River advocates Tuesday named the South Fork of the Salmon River one of the nation’s most endangered rivers, urging the U.S. Forest Service to prohibit the reopening of a gold and antimony mine that continues to bleed heavy metals from its headwaters.
American Rivers said mining should be banned on the tributary of the Salmon River, one of the most important spawning grounds for wild endangered salmon, steelhead and bull trout.
“The South Fork Salmon still boasts clear, free-flowing waters, and feeds the beloved wild and scenic Main Salmon downstream,” said Mike Fiebig with American Rivers in Bozeman, in a press release. “It’s time for the U.S. Forest Service to put an end once and for all to toxic mining near this treasured river.”
Laurel Sayer is CEO of Midas Gold, the company that is seeking to mine at the Stibnite site on the East Fork of the South Fork. She agrees the river is threatened by the historic mining. But, she said, American Rivers and its partners have the wrong remedy.
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“Doing nothing will continue to let fish habitat and water quality deteriorate and keep salmon blocked from their native spawning grounds,” Sayer said. “At Midas Gold, we’ve already developed a comprehensive plan to finally restore the river’s ecosystem, and do much of that during the very early years of the project.”
The South Fork of the Salmon, located east of McCall, is a major tributary of the Salmon River, the second-longest, free-flowing river in the Lower 48. It remains a major fishing site for Nez Perce, Shoshone, Bannock and Paiute tribal members.
Its expert-level whitewater brings kayakers from around the world. The Forest Service deemed it eligible for protection under the Wild and Scenic Rivers Act, which is celebrating its 50th anniversary.
Stibnite has been mined for gold and antimony, a metal used in batteries and flame retardant, since the 1800s. Miners left open pits and dug-up stream beds that continue to leak cyanide, mercury, antimony and other toxic metals into the river, the U.S. Geological Survey said in 2015.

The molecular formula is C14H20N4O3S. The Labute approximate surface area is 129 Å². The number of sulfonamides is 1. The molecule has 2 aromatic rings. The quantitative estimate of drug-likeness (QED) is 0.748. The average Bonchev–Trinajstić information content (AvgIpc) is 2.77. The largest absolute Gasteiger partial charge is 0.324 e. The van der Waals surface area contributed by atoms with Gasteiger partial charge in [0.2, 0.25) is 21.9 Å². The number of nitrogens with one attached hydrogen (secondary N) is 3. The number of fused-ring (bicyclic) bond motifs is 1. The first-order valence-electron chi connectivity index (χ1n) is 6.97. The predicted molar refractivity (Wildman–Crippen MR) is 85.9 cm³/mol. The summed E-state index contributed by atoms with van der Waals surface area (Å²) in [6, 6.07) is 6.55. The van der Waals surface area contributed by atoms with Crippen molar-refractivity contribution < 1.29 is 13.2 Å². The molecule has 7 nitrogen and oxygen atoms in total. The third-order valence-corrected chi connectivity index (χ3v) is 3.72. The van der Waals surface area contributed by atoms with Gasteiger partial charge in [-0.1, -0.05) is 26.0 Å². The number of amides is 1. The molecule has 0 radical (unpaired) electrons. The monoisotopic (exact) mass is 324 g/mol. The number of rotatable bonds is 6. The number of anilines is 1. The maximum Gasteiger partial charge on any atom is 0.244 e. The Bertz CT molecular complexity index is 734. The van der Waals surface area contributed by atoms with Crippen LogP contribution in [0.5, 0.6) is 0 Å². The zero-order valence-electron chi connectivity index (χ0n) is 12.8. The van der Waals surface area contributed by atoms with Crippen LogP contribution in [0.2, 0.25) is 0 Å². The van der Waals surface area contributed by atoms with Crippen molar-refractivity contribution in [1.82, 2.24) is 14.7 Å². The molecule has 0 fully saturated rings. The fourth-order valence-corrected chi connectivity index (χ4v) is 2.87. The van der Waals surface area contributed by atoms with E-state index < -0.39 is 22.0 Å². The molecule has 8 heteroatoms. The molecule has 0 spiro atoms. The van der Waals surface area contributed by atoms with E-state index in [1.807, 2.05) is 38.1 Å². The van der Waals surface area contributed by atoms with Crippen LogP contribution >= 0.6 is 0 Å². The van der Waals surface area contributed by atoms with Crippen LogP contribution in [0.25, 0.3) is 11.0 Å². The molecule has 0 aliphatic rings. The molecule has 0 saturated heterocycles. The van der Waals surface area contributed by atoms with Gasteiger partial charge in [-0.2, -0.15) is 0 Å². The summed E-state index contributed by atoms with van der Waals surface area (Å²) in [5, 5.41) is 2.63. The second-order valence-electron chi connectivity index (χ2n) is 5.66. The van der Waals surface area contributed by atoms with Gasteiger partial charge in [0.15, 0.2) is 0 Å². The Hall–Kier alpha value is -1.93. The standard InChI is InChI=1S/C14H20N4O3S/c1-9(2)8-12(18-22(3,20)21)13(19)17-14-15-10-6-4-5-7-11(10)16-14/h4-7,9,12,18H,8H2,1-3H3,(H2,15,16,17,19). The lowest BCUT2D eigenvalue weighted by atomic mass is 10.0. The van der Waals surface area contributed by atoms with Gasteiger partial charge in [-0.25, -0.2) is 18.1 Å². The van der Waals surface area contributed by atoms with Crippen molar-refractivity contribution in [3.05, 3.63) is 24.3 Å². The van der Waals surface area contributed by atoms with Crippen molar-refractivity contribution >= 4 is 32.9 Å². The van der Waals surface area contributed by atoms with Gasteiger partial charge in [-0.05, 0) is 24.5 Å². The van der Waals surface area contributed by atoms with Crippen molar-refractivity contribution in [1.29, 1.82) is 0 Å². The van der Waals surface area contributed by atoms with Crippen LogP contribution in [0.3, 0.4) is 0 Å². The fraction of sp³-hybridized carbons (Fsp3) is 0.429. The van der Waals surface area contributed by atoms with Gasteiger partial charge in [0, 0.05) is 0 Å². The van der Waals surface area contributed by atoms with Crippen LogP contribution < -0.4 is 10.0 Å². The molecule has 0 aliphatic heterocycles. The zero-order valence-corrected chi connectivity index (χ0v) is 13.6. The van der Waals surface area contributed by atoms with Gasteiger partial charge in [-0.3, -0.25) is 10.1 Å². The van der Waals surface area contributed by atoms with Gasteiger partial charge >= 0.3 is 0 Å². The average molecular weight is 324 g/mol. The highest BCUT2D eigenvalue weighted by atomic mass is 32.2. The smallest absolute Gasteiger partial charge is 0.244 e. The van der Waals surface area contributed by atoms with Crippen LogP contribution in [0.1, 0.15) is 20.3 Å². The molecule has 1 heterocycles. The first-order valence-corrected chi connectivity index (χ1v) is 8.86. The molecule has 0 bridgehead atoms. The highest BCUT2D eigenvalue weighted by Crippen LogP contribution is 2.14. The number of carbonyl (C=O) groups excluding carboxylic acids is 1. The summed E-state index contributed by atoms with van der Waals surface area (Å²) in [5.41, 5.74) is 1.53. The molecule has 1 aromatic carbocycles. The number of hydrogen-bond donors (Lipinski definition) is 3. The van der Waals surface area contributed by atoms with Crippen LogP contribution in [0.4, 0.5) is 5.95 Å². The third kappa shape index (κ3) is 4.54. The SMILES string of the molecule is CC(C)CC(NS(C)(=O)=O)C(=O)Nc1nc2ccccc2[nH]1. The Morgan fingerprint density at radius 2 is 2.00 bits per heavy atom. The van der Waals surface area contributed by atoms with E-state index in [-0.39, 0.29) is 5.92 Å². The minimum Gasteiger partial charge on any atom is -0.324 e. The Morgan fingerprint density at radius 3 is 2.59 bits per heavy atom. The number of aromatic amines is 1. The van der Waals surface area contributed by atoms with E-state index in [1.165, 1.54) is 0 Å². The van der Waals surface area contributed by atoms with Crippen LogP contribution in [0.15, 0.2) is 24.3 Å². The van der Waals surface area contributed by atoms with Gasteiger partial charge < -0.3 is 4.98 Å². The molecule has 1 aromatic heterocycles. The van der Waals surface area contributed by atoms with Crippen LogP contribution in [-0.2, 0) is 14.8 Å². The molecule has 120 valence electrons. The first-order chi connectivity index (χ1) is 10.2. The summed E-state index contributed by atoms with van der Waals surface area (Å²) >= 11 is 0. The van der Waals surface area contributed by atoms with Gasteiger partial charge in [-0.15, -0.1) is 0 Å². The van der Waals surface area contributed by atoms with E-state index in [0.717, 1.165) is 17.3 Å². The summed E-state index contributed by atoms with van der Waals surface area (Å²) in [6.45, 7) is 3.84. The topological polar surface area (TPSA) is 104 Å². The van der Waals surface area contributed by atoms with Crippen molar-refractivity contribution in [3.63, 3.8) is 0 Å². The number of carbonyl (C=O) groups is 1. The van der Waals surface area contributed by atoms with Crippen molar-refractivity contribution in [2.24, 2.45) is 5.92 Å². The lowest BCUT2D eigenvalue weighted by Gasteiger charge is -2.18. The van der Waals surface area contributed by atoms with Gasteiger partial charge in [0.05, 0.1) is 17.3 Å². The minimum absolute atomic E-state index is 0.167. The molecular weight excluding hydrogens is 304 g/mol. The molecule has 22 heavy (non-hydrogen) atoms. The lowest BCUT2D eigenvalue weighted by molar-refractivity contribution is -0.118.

The Forest Service, the Idaho Department of Environmental Quality and several mining companies spent $13 million over the last four decades to reduce the pollution.
River advocates say the contamination is getting better. But, they say Midas Gold’s work threatens to make things worse and opens the possibility of spills and accidents during the company’s operations.
“It makes no sense to backtrack,” said Fiebig. “Reopening this mine would have catastrophic repercussions not only for the South Fork of the Salmon River, but also the downstream communities that depend on a healthy Salmon River system for jobs, livelihoods and cultural heritage.”
Sayer said the opposite is true. The company will reconnect salmon to their native spawning grounds for the first time in 80 years, she said, before mining even begins.
Midas will stop hundreds of tons of sediment from entering the river from an earthen dam that failed in the 1960s, she said. Another pile of 10.5 million tons of ore and waste left by past miners will be reprocessed and its toxic metals removed.
The company also plans to invest in wetlands and the stream channel so the ecosystem can recover and habitat and water quality can be restored, she said.
“As Idahoans, we are acutely aware of why restoring the East Fork of the South Fork of the Salmon River is more critical than ever,” Sayer said in a press release.
The Forest Service is reviewing the Stibnite project and a draft environment impact statement is expected later this year. Midas Gold will need 50 permits from state and federal agencies and, under state and federal law, must have a bond and finances set aside for restoration ahead of time.
Greg Stahl, a spokesman for Idaho Rivers United, is skeptical. He points to the Grouse Creek Mine on a tributary of the Salmon River near Stanley, where in the 1990s Hecla Mining spent millions on river restoration, then promised its state-of-the-art technology would protect the river and groundwater when mining began.
Its tailing pond leaked, and floods blew out the restored stretch of the river. Hecla overestimated its reserves and continues to have to perpetually treat the water from the toxic lake that replaced a scenic mountain meadow.
“It was an unmitigated environmental disaster, and taxpayers were left holding the bag,” Stahl said. “A mine disguised as anything else is still a mine, and the South Fork of the Salmon is one of our state’s best rivers.”